"It beats the alternative of rotting in your jacket, but if that's what you'd prefer, be my guest. I won't miss you."

      Farfarello gave him a cool look that was two parts ice. "Why should I follow you?"

      "Decide your reasons on your own."

      "No," Farfarello said, and some of the chill melted away into that lazy look of apathy again. "You decide. Schwarz put in the request, after all."

      Schuldig sent him a narrow-eyed look. "I don't remember mentioning that."

      "Come on, Mastermind," Farfarello invited him. "Impress me."

      "I didn't tell you that name, either," Schuldig told him.

      "Someone did," Farfarello answered.

      Schuldig thought about Crawford warning him not to ask just who had let Schwarz recruit the psychopath. His mouth twitched into the beginning of a displeased frown as he searched Farfarello's face and gaze. What was so special about this madman that the higher ups would care? And why did they want him on Schwarz? Crawford had requested Farfarello specifically- Crawford had said so and Farfarello had just confirmed it. How Crawford had first found out that Farfarello was real, though, was starting to look a bit shady.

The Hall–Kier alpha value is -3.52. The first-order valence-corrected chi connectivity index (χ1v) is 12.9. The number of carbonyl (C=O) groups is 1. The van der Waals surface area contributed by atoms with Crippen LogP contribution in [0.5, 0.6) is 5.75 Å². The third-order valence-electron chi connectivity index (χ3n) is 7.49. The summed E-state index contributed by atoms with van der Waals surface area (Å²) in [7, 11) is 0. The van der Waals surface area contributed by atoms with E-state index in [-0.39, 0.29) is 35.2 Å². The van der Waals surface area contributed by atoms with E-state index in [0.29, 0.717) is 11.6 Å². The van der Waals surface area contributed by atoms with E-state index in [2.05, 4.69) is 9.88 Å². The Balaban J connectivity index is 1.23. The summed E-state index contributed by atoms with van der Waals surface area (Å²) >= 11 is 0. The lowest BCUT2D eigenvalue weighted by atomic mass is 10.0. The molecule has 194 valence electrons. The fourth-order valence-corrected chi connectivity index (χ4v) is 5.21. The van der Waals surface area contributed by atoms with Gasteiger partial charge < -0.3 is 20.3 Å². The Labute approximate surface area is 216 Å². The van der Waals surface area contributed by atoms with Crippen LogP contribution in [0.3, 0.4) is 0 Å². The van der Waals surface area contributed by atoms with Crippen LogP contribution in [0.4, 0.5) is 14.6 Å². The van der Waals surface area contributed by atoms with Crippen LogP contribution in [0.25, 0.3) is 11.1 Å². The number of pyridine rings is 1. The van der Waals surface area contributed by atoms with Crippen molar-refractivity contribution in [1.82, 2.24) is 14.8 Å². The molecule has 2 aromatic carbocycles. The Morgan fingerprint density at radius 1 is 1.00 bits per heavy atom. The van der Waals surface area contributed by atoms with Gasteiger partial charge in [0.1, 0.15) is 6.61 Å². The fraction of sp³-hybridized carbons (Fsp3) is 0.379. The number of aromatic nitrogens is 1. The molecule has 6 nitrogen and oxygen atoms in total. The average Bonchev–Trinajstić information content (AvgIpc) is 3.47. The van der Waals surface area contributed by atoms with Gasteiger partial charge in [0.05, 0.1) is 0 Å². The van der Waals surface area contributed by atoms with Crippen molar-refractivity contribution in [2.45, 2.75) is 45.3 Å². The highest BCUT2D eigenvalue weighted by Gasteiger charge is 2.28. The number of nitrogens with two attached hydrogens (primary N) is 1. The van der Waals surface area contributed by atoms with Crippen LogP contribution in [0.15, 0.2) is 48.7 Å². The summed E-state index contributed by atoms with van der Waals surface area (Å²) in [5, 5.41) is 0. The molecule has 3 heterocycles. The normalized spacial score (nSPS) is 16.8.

"Don't push me," he warned Farfarello again.

      "I don't push," Farfarello assured him lazily. Fingers hooked in the belt loops of Schuldig's pants and the German went rigid as Farfarello tugged them harder together. "I pull. You're going to take this collar off of me in a week."

      It sounded like a demand; it sounded like a threat. Schuldig stared through those words at his growing questions and felt nothing but the sinking sense of a set-up. "Earn it," he said simply. "Now get your hands off me before I lose my appetite."